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Saturday, June 22, 2024
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Engaging Boys in Learning

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Next edition in Connect: Ten things girls need to thrive at school.

There has been a great deal of talk and research about engaging boys in learning, especially in schools.

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A lot of attention has focused on the differences in the brains between boys and girls. What this research has found is that boys’ brains are wired to be more spatially focused as well as kinaesthetic, while girls’ brains are wired to be more verbal and emotive.

So what does this mean in terms of learning? What teachers might see are boys fidgeting and restless in the classroom, so the assumption is that they are not engaged.

While girls might chat on their phones with their friends on social media, but be more cautious when it comes to learning more important computer skills.

The implications of all the studies and research is that schools, teachers, and parents must be more aware that boys and girls have varied learning styles.

With this in mind, I have created the Top 10 ways to engage your boys in learning. So, in no particular order, here are some ways to encourage engagement for boys of almost any age.

1. Positive Male Role Models: Male students need to have positive male role models that show they value education and learning/reading, this doesn’t always need to be a teacher, it could be a family member (father, grandfather, uncle, brother) or coach.

2. Make learning less “school like”: Often male students may “resist” homework or schoolwork because they view it as a school expectation. However, when the context for learning is shifted they are more willing to invest and engage in the learning process.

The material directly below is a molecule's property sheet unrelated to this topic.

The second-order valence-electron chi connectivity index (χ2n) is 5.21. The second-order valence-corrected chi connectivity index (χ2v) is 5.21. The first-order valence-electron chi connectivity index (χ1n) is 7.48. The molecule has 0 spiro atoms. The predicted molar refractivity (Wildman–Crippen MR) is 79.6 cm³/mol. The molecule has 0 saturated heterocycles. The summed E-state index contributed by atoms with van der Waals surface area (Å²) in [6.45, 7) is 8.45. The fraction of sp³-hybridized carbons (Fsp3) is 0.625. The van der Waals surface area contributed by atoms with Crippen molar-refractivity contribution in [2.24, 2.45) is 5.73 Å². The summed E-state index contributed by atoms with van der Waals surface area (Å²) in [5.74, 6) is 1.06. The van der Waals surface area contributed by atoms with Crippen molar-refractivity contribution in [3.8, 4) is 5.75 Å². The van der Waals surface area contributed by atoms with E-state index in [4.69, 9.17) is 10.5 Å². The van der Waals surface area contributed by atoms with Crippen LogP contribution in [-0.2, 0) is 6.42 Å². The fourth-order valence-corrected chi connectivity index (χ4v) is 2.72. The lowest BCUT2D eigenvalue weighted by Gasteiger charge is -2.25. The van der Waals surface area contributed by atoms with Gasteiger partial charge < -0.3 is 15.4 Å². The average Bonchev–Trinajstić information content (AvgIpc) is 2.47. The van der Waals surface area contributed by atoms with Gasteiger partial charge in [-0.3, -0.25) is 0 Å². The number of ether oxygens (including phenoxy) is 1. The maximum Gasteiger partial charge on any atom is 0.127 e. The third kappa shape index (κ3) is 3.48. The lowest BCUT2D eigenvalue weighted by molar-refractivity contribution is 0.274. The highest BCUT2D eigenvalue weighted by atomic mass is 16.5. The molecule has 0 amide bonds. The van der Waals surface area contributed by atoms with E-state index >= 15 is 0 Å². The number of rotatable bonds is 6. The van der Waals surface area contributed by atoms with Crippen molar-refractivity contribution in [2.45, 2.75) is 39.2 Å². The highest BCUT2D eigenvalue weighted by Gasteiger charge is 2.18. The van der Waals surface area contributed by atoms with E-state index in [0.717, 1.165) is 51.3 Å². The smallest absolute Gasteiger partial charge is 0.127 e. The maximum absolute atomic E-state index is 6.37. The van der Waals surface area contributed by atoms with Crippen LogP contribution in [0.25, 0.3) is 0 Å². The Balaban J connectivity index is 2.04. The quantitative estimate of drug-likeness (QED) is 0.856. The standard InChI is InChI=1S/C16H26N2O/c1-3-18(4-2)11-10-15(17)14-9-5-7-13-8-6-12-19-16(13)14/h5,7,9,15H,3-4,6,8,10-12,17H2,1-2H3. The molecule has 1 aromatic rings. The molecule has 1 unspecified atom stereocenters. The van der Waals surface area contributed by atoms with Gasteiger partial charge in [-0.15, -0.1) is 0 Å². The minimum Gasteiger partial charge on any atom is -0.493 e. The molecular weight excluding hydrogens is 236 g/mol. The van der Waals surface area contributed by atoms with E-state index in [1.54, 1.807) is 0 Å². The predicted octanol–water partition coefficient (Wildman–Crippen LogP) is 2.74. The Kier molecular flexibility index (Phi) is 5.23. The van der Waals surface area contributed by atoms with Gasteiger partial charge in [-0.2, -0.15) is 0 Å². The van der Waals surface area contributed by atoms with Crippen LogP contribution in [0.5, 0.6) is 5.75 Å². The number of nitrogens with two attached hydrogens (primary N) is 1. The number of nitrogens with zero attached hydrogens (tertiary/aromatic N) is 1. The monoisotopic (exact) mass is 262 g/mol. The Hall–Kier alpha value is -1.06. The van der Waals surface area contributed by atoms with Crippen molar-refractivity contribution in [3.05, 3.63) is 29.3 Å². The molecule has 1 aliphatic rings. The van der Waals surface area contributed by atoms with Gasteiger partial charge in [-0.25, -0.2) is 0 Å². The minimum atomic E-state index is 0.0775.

3. Find their interests and capitalise on them: This is a number one idea for all learners, when parents and schools find the interests of their learners the engagement is much higher.

4. Making learning an “active” process: There has been a lot of research for everyone about moving more. Adults are told we should move more at work, and how many “standing” desks have you seen recently? Now imagine being in a school and sitting in class all day. It is important to recognise boys in particular need to be moving more during the learning process.

5. Provide Choice: Popular children’s author Jon Scieszka ( has said that it is important to provide boys with a choice in what they read. The same is true for learning. If boys have multiple options for a task even if they are very similar there is more “buy in” as they feel at least they have a choice with what they are learning.

6. Provide social opportunities: Just like making sure male learners are moving, it is important that they have a chance to socialise through the learning. From a literacy perspective one way to do this is to have all-boy book clubs. This idea would promote reading and connects to a number of the other tips as well (for example, numbers 1, 2, 3 and 5).

7. Welcome different text types: After I wrote my book Best Books for Boys I had a number of adults come to me and say, “this is wonderful, but my (insert male figure here) does not “read” and I always responded, they don’t read at all? And then I would find out they read magazines, or newspapers, or online text. We need to expand our definition of “reading” and make sure all text types are recognised and accepted.

8. Make connections in their learning and previous learning: With the focus on inquiry-based learning, this is easier to help learners see connections in their learning, capitalise on their interests, and give them choices too.

9. Embrace the humour: Boys of all ages have a unique sense of humour. It is important that adults are able to embrace the humour whether it be bad puns or even the fart jokes. By not shying away from the humour you are validating their humour and what they appreciate (and sometimes you might get a good laugh as well, and laughter of course, is the best medicine).

10. Recognise that we are all learners: Remember the old saying, “you learn something new every day?” It is important that male students understand that learning is fun and we all do it every day of our lives even after the school experience is over.

I hope that these ten ideas give you a bit of insight into the young males in your lives and help you to continue to engage them in their learning.

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